A fibroblastic (MMC-F) and an epithelial (MMC-E) cell line were established from a single embryo of the wild mouse strain Mus musculus castaneous. Clonal derivatives of these lines have been grown for four years in culture without any significant morphological changes after establishment. The cell lines do not express antigens related to known mouse type C viruses and are resistant to activation by bromodeoxyuridine. We have classified the MMC-E cell line (clone 7) as epithelial by the following criteria: (a) morphological appearance; (b) low levels of extracellular fibronectin; (c) the demonstration of tight junctions and desmosomes at high resolution; and (d) production of poorly differentiated carcinomas when inoculated in nude mice.

MMC-F and MMC-E cells form flat monolayers in plastic dishes and do not grow in soft agar; tests for tumorigenicity of cells at all passages were negative. Both cell lines are susceptible to chemical as well as type C viral transformation in vitro. Inoculation of transformed MMC-F cells into nude mice gave rise to fibrosarcomas, whereas transformed MMC-E cells produced poorly differentiated carcinomas. The availability of a set of stable, nontransformed syngeneic mouse cell lines which differ in their phenotype should prove useful for studies on the mechanisms of malignant transformation. The epithelial cell line, MMC-E, in particular, should be helpful in the study of chemical as well as viral carcinogenesis in view of the fact that the majority of human tumors are of epithelial origin, and an appropriate epithelial cell culture system has thus far not been available.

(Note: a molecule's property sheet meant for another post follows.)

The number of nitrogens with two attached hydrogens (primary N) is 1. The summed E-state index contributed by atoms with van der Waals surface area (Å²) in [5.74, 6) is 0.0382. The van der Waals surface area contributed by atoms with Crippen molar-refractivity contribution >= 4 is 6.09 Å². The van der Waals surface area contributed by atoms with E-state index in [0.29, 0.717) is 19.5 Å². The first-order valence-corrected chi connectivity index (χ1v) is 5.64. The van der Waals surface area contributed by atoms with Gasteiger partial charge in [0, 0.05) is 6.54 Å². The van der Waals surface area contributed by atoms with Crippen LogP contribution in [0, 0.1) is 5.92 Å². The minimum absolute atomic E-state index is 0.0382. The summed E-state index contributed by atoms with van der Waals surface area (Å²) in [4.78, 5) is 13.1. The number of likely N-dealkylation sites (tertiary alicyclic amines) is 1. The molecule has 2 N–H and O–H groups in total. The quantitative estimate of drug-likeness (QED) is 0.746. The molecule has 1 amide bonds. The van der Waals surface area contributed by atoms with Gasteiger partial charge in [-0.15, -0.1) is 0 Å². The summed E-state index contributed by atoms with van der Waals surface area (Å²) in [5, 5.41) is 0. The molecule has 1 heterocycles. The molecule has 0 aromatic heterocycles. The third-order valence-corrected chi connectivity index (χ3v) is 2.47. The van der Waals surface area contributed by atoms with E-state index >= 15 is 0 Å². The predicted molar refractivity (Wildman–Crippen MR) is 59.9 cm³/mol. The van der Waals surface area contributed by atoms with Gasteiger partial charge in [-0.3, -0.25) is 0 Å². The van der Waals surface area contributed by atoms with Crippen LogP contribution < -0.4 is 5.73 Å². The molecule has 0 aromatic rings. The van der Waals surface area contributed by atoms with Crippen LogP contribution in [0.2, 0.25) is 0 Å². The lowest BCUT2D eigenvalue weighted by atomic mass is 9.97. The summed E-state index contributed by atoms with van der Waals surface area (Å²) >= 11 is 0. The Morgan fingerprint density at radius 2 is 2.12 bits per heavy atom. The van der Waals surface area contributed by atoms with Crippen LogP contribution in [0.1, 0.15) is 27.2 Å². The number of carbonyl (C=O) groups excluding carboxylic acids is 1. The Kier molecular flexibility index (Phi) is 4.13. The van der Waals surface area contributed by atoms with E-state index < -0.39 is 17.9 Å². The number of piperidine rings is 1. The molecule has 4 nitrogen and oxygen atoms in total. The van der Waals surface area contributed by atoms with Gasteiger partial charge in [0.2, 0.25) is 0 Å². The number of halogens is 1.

This study was supported by the Virus Cancer Program of the NIH.

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